Category Archives: B

Riding the Bus: Back to Childhood or Forward to Transit?

Transit bus
This bus is part of the public transit system.
Photo Credit: Seluryar via Compfight cc

Although America’s largest cities tend to have robust transit systems that include rail in addition to buses, the transit systems of smaller cities often use only buses. Therefore, residents of these cities often refer to the transit system as “the bus,” as in, “I’m not taking the bus! No way!”

School bus
Is it partly because we rode buses like this as children that some don’t want to ride them as adults?
Photo Credit: redjar via Compfight cc

Although this negative attitude comes partly from limitations that their city’s transit system may have, I think it’s also connotations of the phrase “the bus.” As I child, I took the bus to school. I got so tired of riding the bus that it was a relief to be able to walk to high school.

Many of my classmates, though, rode the bus until graduation. That made not having to ride the bus seem like a step toward adulthood. Riding “the bus” as a adult to get around town, then, may feel like a developmental step backward. We may unconsciously think that riding the bus is for kids.

Speaking of transit systems, including bus-only systems, as transit avoids this connotation. Transit is a characteristic of a big, grown-up city, and good transit systems are used by people of all ages and walks of life with pride.

Transit consultant Jarrett Walker, author of the Human Transit blog, offers many posts that discuss transit and language.

Framologists should dignify their city’s transit system by calling it transit rather than the bus. But do you think it makes a difference?

Framing Big Government: Who Governs and to What End?

Extreme conservatives label many government efforts they don’t like as big government. This frames the issue as the size of government–with smaller seeming more desirable, of course.

Big Brother is watching you.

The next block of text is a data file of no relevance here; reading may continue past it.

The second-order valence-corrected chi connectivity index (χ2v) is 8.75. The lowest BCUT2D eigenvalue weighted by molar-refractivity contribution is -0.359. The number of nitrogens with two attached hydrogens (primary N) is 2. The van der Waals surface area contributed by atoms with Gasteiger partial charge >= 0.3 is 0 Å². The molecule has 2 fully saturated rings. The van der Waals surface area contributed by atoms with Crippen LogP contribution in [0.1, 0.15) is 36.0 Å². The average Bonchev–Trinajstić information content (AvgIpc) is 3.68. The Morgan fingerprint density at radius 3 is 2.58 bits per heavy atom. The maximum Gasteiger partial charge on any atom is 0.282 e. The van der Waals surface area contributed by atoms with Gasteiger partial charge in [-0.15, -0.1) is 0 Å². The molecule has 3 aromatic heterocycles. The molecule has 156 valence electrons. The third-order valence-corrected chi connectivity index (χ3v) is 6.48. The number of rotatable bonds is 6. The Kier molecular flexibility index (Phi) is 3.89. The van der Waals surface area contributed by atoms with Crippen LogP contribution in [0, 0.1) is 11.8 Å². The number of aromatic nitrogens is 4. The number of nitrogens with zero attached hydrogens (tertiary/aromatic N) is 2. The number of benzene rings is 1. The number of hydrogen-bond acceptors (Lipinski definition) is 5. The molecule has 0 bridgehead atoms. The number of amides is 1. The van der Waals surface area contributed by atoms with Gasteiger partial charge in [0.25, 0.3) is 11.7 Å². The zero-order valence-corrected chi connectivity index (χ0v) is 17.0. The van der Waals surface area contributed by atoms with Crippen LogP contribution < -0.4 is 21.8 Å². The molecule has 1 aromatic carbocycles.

According to the Principle of Conservation of Government, corporations could be the tyrant to be feared.

To me, the phrase brings to mind the all-knowing, all-powerful Big Brother from George Orwell’s novel 1984.

Instead of defending “big government,” progressives should reframe the debate as about who governs and to what end, not size. According to George Lakoff,

There is a Principle of Conservation of Government: If conservatives succeed in cutting government by the people for the public good, our lives will still be governed, but now by corporations. We will have government by corporations for corporate profit…. It will be a cruel government, a government of foreclosures, outsourcing, union busting, outrageous payments for every little thing, and pension eliminations.

Smaller Governement = Corporate GovernmentSo when extreme conservatives say they want smaller government, progressives could reply that their opponents are advocating government by corporations. Instead, we want the people to govern the nation, including corporations. A bumper-sticker version could read, “Smaller government = corporate government.”

Many of the laws government regulations that extreme conservatives want to abolish are intended to protect us from abuse by corporations. Examples include the Clear Air Act, the Clean Water Act, the Pure Food and Drug Act, Dodd-Frank, the Volcker Rule, the Fair Labor Standards Act, the minimum wage, the Patient Protection and Affordable Care Act, and on and on. If they succeed, the corporations would make the rules for their own benefit, not ours.